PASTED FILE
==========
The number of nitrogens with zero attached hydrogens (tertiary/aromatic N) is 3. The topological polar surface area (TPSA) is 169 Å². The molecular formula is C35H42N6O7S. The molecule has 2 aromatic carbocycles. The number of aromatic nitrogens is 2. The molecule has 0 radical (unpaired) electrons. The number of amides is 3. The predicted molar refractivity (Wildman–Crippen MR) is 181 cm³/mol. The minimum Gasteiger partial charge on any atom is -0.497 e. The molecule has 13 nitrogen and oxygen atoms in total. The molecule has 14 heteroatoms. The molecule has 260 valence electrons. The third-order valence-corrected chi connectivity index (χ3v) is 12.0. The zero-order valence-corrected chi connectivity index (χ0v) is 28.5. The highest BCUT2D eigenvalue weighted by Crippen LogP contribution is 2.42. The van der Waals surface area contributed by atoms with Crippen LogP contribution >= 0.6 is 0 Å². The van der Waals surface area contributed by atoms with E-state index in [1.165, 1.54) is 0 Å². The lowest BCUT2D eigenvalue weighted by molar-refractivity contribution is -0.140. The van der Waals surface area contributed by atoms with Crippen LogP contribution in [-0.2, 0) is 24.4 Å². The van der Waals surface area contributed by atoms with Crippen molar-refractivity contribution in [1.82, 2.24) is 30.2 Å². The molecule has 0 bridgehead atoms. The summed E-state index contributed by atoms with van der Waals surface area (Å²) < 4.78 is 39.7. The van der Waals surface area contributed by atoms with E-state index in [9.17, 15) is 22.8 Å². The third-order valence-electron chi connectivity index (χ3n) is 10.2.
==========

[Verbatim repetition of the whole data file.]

The number of nitrogens with zero attached hydrogens (tertiary/aromatic N) is 3. The topological polar surface area (TPSA) is 169 Å². The molecular formula is C35H42N6O7S. The molecule has 2 aromatic carbocycles. The number of aromatic nitrogens is 2. The molecule has 0 radical (unpaired) electrons. The number of amides is 3. The predicted molar refractivity (Wildman–Crippen MR) is 181 cm³/mol. The minimum Gasteiger partial charge on any atom is -0.497 e. The molecule has 13 nitrogen and oxygen atoms in total. The molecule has 14 heteroatoms. The molecule has 260 valence electrons. The third-order valence-corrected chi connectivity index (χ3v) is 12.0. The zero-order valence-corrected chi connectivity index (χ0v) is 28.5. The highest BCUT2D eigenvalue weighted by Crippen LogP contribution is 2.42. The van der Waals surface area contributed by atoms with Crippen LogP contribution >= 0.6 is 0 Å². The van der Waals surface area contributed by atoms with E-state index in [1.165, 1.54) is 0 Å². The lowest BCUT2D eigenvalue weighted by molar-refractivity contribution is -0.140. The van der Waals surface area contributed by atoms with Crippen LogP contribution in [-0.2, 0) is 24.4 Å². The van der Waals surface area contributed by atoms with Crippen molar-refractivity contribution in [1.82, 2.24) is 30.2 Å². The molecule has 0 bridgehead atoms. The summed E-state index contributed by atoms with van der Waals surface area (Å²) < 4.78 is 39.7. The van der Waals surface area contributed by atoms with E-state index in [9.17, 15) is 22.8 Å². The third-order valence-electron chi connectivity index (χ3n) is 10.2.